[nSLUG] Python and HTML

Hatem Nassrat hnassrat at gmail.com
Sun Jan 11 00:38:47 AST 2015


On linux systems the best way to make it generic, is to use the env
command, making the hash bang line read:

#!/usr/bin/env python3

On Sat Jan 10 2015 at 11:34:46 PM Frank Geitzler <
frank.geitzler at ns.sympatico.ca> wrote:

> On Sat, 2015-01-10 at 04:24 -0400, Mike Spencer wrote:
>
> I may be missing something here.  I don't know what your
> programming background is, Frank.
>
>  Over 25 years of IBM mainframe programming, and about 15 years of Windows
> Foxpro programming, as well as many versions of Basic, etc.  I support a
> Visual Foxpro database application for a non-profit organization, but
> Microsoft has not supported VFP for some years, and I am looking for a
> open-source solution.  Python may (or may not) be a workable solution.
>
>  But you originally wrote:
>
> > Has anyone experience with Python generating HTML?  I have been
> > attempting to learn Python by working my way through a book called
> > HeadFirstPython...
>
> I have no knowledge of Python, not even why it might be desirable to
> learn it in particular.  But if I were to set about to learn it, I
> would try to simplify my early efforts as much as possible.
>
> Your proposed plan here involves both Python code to be
> executed when called by the cgi-bin capability of an httpd server and
> Python code implementing the the server itself.
>
> Since you're at Chapter 7 of the book, I infer that you've already
> written a bunch of elementary Python code.  Is that right?
>
>
>  Right -the first few chapters provided some elementary experience in
> working with Python and the Integrated Development Environment (IDLE), and
> them moved into several long chapters which gave some experience in
> transforming Comma-Separated Variable (CSV) files into strings and lists.
> That data was then used as input to a simple web application which a
> hypothetical track-and-field coach used to display each of his runners' top
> 3 times over a given distance.  I have now, with the suggestions and help
> of a number of the club members, succeeded in completing that portion of
> the project.
> The next section of the book involves obtaining an Android emulator
> (source suggested by the book) and writing and testing a further portion of
> the application which would enable Android devices (phones, tablets, and
> the test emulator) to access the same data.
> My stumbling block was a line of code printed in the book, as the first
> line of a program, where it states "This line is needed on Unix-based
> systems only':
>     #! /usr/local/bin/python3
> with no explanation that any change might be necessary for individual
> systems.  It turns out that on my system, the line must be changed to:
>     #! /usr/bin/python3
> Otherwise my browser accessing the localhost HTML page (which I called a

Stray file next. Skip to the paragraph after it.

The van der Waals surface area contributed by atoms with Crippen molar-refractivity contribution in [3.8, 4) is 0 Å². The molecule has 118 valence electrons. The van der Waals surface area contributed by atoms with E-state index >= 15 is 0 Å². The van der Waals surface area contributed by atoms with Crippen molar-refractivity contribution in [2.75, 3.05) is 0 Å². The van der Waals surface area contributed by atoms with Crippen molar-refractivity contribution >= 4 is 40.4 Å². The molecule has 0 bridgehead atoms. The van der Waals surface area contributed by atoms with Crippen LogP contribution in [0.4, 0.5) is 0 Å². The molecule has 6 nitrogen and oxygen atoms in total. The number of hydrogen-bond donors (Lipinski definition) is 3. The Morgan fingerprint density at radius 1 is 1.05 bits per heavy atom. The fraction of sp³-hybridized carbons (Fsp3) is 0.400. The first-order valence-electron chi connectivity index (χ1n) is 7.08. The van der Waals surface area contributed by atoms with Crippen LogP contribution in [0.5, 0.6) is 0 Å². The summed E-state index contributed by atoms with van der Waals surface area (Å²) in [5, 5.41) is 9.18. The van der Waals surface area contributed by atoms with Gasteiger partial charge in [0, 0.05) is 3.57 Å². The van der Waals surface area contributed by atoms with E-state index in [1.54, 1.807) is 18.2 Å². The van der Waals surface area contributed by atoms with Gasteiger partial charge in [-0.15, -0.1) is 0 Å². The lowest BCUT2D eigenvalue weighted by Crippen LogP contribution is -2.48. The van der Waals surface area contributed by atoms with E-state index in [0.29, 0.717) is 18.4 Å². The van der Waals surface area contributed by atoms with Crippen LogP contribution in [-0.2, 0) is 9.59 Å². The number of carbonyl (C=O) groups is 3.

> form) cannot properly process the CGI code to run additional Python
> sub-program.
>
> Assuming that Python has some kind of plain print statement, you
> should be able to write code that generates HTML and verify the HTML
> visually.  That would separate out HTML generation from cgi-bin and
> server.
>
> Then you could write some simple scripts in shell code, perl or any
> other language you're already comfortable with and try to get the
> cgi-bin capacity of the web server you're using to execute that.
> Accessing http://localhost:8080/cgi-bin/some-script should execute the
> script and return its output, requiring only that the script outputs
> minimal valid HTTP headers and a blank line.
>
> Frank wrote:
>
> > ...Chapter 7 purports to create a HTML application with a main form
> > ("webapp/index.html") calling a subsidiary form
> > ("webapp/cgi-bin/generate_list.py"), which in turn will call
> > additional subsidiary forms or alternatively will return to the main
> > form.
>
> So is this one of those deals where an HTML file contains executable
> code which the server is expected to detect and execute, possibly
> inserting the output from that code inline in place of the code when
> rendering the HTML document?
>
> I don't quite get why you're referring to index.html as a "form".  Is
> that Python terminology?  For anything that contains Python code?
> Does index.html contain Python code that supposed to be executed
> before index.html is served to the requesting host?
>
> I would try to separate the operation of cgi-bin on the server from
> correct execution of the code you want it to run.  Maybe that's not
> possible (see preceding 2 paragraphs.)
>
> Hatem wrote:
>
> > ...writing cgi scripts is a way of the past ... way way back. I
> > would advise you to pick up a web framework ... there are simple
> > ones (like bottle <http://bottlepy.org/>) or bigger ones (like
> > django <https://docs.djangoproject.com/en/1.7/>),
>
> Frank did say that he was trying to *learn* Python.  A quick look at
> those web sites leads me to believe that you need to be a Python whiz
> before starting with them.
>
> Cgi-bin may be obsolete for production web sites but, assuming that
> the server does something predictable -- the right thing -- with it,
> it has the advantage of being simple and straightforward, not
> requiring a lot of knowledge of serious web site management.  For
> something running on localhost or on a lightly used, non-critical,
> non-commercial site, it seems to me just fine.
>
> Well, my electric toaster was 100 years old in 2013 so I'm detectably
> in favor of old, simple, KISS, rather than the opposite.
>
> - Mike
>
>
>
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